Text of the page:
A seventh-century wall painting of a white tiger, removed from the Kitora Tomb in Asuka,
The image called "Byakko," or white tiger, was found on the west wall of the tomb in 1983. Seeing this realistic image of one of the four guardian deities from up close is a powerfully moving experience. One feels as if this image from 1,300 years ago has some important message that transcends the times. This is the first time one of the Kitora paintings--which are as historically important as the famous murals found in the nearby Takamatsuzuka Tomb--has been opened to public. Each day, about 3,000 people throng the
This exhibition reflects bitter lessons learned from the preservation debacle of the Takamatsuzuka Tomb. Those murals, located just 1 kilometer north of the Kitora site, were discovered in 1972. The Cultural Affairs Agency decided to preserve the priceless works inside the tomb without putting them on public exhibition. Even though its priority was on preserving the murals, the paintings deteriorated badly. In the ensuing years, experts discovered mold was "eating" the colors. Other damage was also discovered, provoking strong criticism about the agency's "secretive" approach to the task.
The murals in the Kitora Tomb contain "Suzaku," a red bird denoting south. It is one of the four Taoist deities that was not included in the Takamatsuzuka paintings. Since mold was eating the plaster on which the Kitora images were painted, it was decided to remove these national cultural treasures. Of the four paintings representing deities, "Byakko," "Seiryu" (blue dragon denoting east) and "Genbu" (black tortoise and snake denoting north) have also been removed. Suzaku is next. Every effort has been made to avoid a replay of the disaster at the Takamatsuzuka Tomb.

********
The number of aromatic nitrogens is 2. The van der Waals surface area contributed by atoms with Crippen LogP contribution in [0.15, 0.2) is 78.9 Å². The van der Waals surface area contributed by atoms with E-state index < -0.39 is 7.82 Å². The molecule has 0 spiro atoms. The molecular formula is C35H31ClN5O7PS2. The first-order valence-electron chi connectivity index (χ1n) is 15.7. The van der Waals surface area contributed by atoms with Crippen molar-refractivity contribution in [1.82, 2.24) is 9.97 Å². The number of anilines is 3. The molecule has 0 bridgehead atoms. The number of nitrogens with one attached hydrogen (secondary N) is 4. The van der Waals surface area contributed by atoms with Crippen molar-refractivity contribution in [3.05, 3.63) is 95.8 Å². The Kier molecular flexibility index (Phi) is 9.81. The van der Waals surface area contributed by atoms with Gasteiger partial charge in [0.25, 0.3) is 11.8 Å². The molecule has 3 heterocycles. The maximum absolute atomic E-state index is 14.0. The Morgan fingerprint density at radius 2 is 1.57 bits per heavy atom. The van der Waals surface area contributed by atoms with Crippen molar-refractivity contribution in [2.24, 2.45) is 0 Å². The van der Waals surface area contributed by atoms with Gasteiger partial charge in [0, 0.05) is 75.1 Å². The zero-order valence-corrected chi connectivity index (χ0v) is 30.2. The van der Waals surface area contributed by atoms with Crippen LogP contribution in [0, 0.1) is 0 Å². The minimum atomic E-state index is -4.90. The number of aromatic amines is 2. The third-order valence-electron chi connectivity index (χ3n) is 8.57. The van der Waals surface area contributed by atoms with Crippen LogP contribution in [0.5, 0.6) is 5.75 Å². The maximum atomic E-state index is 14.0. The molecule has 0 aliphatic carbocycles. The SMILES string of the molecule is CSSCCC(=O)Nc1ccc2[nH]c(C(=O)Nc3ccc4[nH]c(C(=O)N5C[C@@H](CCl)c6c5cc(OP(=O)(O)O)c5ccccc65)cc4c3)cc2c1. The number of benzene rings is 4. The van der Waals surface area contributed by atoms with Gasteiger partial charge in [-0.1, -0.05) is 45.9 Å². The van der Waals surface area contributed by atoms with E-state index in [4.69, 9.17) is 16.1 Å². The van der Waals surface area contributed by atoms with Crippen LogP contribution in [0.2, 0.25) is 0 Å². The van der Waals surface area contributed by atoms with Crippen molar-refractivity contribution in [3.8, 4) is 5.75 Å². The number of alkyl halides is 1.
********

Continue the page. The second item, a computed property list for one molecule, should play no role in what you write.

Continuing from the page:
The Law for the Protection of Cultural Properties says cultural assets should be opened to public viewing as much as possible. Exhibiting the white tiger, even while the preservation project is still going on, is clearly in line with the law's spirit. The government plans to preserve the Kitora paintings in the
The tomb dates to around 700. The paintings were clearly influenced by styles of the Korean state of Kokuryo and
Cultural assets exist for us to learn from history so we can apply those lessons to present-day circumstances. The mural of the white tiger gives us a glimpse of ancient
--The Asahi Shimbun, May 19(IHT/Asahi: May 20,2006)
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